Rehder KJ, Adair KC, Hadley A, et al. Jt Comm J Qual Saf. 2020;46:18-26.
This study used a brief survey to evaluate disruptive behaviors in one large health system, and its relationship to safety culture. Disruptive behaviors (most commonly bullying and inappropriate discontinuation of communication, such as hanging up the phone) were noted by more than half of individuals surveyed and occurred in nearly all work settings. Greater exposure to disruptive behaviors was associated with poorer teamwork climate, safety climate, and job satisfaction
Tawfik DS, Thomas EJ, Vogus TJ, et al. BMC Health Serv Res. 2019;19:738.
Prior research has found that perceptions about safety climate varies across neonatal intensive care units (NICUs). This large cross-sectional study examining the impact of caregiver perceptions of safety climate on clinical outcomes found that stronger safety climates were associated with lower risk of healthcare-associated infections, but climate did not affect mortality rates.
Profit J, Sharek PJ, Cui X, et al. J Patient Saf. 2020;16:e310-e316.
Prior research has shown that health care worker perceptions of safety culture may vary across different neonatal intensive care units (NICUs). Less is known as to how perceptions of NICU safety culture relate to NICU quality of care. In this cross-sectional study involving 44 NICUs, researchers found a significant relationship between safety climate and teamwork ratings and a lack of health care–associated infections, but no relationship with regard to the other performance metrics examined in the study.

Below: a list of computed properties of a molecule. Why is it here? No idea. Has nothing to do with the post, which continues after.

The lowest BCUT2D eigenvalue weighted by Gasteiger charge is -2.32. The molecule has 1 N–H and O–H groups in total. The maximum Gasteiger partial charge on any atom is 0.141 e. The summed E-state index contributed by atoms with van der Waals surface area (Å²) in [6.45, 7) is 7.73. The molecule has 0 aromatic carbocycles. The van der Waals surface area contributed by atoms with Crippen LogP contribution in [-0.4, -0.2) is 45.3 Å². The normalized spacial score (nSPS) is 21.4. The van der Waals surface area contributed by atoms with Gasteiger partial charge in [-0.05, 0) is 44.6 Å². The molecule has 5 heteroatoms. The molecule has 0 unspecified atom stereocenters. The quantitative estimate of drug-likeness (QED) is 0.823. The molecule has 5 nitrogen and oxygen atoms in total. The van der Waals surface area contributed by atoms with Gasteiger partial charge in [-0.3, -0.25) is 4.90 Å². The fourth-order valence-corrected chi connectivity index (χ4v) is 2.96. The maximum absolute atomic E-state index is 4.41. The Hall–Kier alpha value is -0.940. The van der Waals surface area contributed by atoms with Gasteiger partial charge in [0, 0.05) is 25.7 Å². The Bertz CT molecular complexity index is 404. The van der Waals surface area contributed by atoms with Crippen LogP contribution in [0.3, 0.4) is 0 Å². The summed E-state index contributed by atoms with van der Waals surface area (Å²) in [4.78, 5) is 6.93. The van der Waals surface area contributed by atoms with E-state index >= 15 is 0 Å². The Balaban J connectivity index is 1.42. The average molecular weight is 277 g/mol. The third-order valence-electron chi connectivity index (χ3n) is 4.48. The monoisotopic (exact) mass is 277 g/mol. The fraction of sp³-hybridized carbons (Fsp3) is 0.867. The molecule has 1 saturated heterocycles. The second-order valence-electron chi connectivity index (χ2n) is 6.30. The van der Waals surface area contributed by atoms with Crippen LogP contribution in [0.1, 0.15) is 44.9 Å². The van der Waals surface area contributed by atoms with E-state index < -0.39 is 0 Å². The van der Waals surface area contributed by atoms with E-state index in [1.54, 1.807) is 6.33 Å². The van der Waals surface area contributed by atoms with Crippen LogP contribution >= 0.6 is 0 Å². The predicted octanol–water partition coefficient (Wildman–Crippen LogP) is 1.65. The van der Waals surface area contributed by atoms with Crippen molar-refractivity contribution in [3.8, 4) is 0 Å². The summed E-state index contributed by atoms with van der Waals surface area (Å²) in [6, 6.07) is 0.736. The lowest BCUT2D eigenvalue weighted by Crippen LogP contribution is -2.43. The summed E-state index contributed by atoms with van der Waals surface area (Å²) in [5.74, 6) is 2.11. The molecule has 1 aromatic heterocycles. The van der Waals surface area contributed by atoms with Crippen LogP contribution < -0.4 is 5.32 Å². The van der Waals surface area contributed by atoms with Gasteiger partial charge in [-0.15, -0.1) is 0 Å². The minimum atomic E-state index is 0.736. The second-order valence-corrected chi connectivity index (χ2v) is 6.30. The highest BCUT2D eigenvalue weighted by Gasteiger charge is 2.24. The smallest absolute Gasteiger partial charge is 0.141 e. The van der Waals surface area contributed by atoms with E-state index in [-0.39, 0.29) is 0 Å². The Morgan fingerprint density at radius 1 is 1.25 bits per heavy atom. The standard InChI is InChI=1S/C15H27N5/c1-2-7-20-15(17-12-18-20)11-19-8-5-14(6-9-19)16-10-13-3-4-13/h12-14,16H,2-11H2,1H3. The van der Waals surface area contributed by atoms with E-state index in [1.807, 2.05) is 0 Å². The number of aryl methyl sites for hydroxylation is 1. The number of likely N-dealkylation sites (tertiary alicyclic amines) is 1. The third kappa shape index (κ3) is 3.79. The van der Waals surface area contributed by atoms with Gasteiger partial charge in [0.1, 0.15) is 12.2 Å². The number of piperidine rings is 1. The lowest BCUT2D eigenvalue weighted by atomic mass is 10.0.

Sexton B, Adair KC, Leonard MW, et al. BMJ Qual Saf. 2018;27:261-270.
Achieving an optimal culture of safety is a central component of patient safety. Prior research supports that higher levels of employee engagement are correlated with improved perceptions of safety culture and that higher rates of burnout are associated with more negative perceptions of safety culture. Leadership WalkRounds has been touted as an intervention to improve safety culture, although the evidence for its efficacy has been mixed. In a more recent study, clinical units that received feedback from walkrounds had lower rates of burnout and more positive perceptions of safety culture. In this cross-sectional survey study, researchers analyzed the relationship between receiving feedback on the actions resulting from walkrounds and health care employees' perceptions of safety culture, engagement, burnout, and work–life balance across 829 settings. Work environments in which walkrounds were conducted with feedback had higher safety culture and employee engagement scores. A past PSNet interview and Annual Perspective discussed the relationship between burnout and patient safety.
Sexton B, Schwartz SP, Chadwick WA, et al. BMJ Qual Saf. 2017;26:632-640.
… BMJ quality & safety … BMJ Qual Saf … This study introduces a novel survey scale that measures behaviors such as taking … In a previous PSNet interview , the lead author, J. Bryan Sexton, discussed resilience, burnout , and safety …
Profit J, Lee HC, Sharek PJ, et al. BMJ Qual Saf. 2016;25:954-961.
Health care organizations measure safety climate by surveying providers and staff at all levels. Investigators assessed safety culture and teamwork in 44 neonatal intensive care units using two different survey tools—the Safety Attitudes Questionnaire and the Hospital Survey on Patient Safety Culture. They found significant variation in safety and teamwork climate scales of both tools, indicating that the instruments should not be used interchangeably.